Tech company acquisitions almost always garner an audible gasp — and/or at least a snarky #hashtag assessment and/or upwardly trending meme — bemoaning the almost certain disconnected corporate-generated creative “intervention” that more often than not tends to dilute the power of brands we’ve come to love and depend on for our entertainment, informational, and/or personal values-related needs. (“CNN Minus,” anyone? Ach, we hardly knew ye. . .)
That said, an infusion of capital and other associated brand-expanding resources can sometimes lead to a better, stronger product overall — witness how SiriusXM became a much, much better satellite radio service once the two competing companies joined forces, for example.
With all that in mind, we here in the Stream On universe were intrigued to see when, back in March, the announcement came from on high that gaming giant Epic Games had acquired web-based music portal Bandcamp. Since that initial announcement, both entities have been relatively radio-silent about their potential cross-pollination plans.
At least at the outset, each side said all the right things about staying true to their respective core values, such as sharing a vision of constructing “the most open, artist-friendly ecosystem in the world,” according to Bandcamp’s CEO Ethan Diamond. Given Epic Games’ relatively non-hostile acquisitional history and Bandcamp’s indie-artist-nurturing background, I’ll give them the benefit of the doubt — for now, at least.
Though my own allotted gaming time is deliberately capped, I have indeed enjoyed one Epic Games flagship venture in particular, and I’m sure a good number of you also have and probably still do — namely, the irresistible multiplayer juggernaut battle royale/survivor game that is Fortnite. Besides the actual pulse-pounding game experience itself, I have enjoyed finding my way to the music interactivity elements via party royale (a feature albeit temporarily disabled at the time of this writing), the violence-free island featuring both a concert stage and a theater space — and a locale where I’ve probably spent more time than actually playing the game itself anymore, even though Fortnite offers a picture-in-picture multitasking feature.
Artists like Diplo, Steve Aoki, Deadmu5, Kenshi Yonezu, and Dominic Fike have all showed up on the island for brief livestreamed sets — sets that complemented bigger in-game performances from acts like Marshmello, Ariana Grande, and Travis Scott. (Incidentally, Scott’s headline-grabbing, island-stomping event garnered 12.3 million concurrent players, so they must be doing something right.)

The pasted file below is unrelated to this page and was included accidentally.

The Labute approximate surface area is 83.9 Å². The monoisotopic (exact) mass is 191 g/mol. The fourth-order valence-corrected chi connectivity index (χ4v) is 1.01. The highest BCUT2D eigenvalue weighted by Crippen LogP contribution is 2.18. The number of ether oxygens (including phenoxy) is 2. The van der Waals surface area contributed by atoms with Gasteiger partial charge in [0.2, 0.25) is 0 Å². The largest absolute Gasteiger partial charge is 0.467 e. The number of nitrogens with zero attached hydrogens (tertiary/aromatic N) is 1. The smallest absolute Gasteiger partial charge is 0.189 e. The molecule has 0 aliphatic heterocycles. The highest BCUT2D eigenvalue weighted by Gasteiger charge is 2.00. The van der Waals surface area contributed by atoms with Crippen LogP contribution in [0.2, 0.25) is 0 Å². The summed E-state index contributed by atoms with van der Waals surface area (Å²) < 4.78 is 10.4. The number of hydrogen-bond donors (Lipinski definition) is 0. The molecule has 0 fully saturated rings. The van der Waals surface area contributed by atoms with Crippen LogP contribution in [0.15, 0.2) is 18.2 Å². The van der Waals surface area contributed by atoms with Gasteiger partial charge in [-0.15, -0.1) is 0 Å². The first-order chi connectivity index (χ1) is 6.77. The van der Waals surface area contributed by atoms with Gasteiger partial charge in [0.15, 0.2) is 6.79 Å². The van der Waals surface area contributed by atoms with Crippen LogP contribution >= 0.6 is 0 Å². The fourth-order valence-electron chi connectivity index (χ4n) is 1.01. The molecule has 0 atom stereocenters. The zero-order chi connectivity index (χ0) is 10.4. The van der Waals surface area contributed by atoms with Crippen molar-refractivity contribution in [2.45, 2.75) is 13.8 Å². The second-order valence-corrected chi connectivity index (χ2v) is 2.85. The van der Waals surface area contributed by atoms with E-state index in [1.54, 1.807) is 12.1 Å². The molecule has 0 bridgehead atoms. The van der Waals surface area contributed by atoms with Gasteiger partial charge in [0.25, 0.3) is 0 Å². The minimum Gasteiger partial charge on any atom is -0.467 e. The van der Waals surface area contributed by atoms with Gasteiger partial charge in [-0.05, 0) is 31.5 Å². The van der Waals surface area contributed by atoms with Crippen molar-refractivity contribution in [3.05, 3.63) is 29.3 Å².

Last summer, in Fortnite Creative mode, the (all-lowercase) English upstart band dubbed easy life pulled off, shall we say, quite the Dali-esque concert experience, using London’s famed O2 Arena as the main performance backdrop for about 20 minutes of madcap sandboxed action. This level of island creativity shows how the sky’s the limit in Fortnite for integrating music, and the new Bandcamp alliance could certainly be utilized to filter other indie acts into the game’s virtual performance space.
Incidentally, the recently instituted Soundwave Series is another key Fortnite interactive in-game feature streaming music fans should tap into, post-haste. Egyptian vocalist Mohamed Hamaki kicked off the Soundwave Series last fall, with Australian singer/songwriter Tones And I, Brazilian rapper Emicida, Japanese vocalist/producer Gen Hoshino, and French-Malian singer Aya Nakamura following suit. Frankly, this is an area where the Bandcamp ecosystem could really hold sway, considering the various playlist and radio elements already in place in Fortnite.
Meanwhile, A Musical Story, an Epic Games offering under the single-player music umbrella, is a perfect dual service-intersection point, imo. (The base game runs $14.99; the digital deluxe version is $24.99.) A Musical Story follows a character named Gabriel, who’s seeking to reconnect to his past musical life that has a decided 1970s flair to it — and this game could be expanded into a broader feeder series to involve not only multiple players, but also engage Bandcamp artists to become the game’s soundtrack providers.
Yes, I know the Musical Story game developers have their own original music creators invested in the game, but just think how next-gen and/or spinoff versions could tie into things like the recently reinstated Bandcamp Fridays, when Bandcamp waives its revenue share and artists get more of the generated income that day.
From the audio geek side of things, Bandcamp streams tend to be available at V0 MP3 320kbps, though plenty of Bandcamp artists offer high-quality purchase options such as FLAC, WAV, and ALACM4A downloads. Even better, certain Bandcamp artists like prog supergroup Stick Men provide 24-bit/96kHz 5.1 surround sound downloads as well.
However things suss out, here’s hoping the new Epic Games/Bandcamp axis portends greater aural-related streaming opps ahead. May they inspire results that avoid hip hashtags like #epicfail but lean more toward #epiccamprules.
Mike Mettler, a.k.a. The SoundBard, is the music editor of Sound & Vision.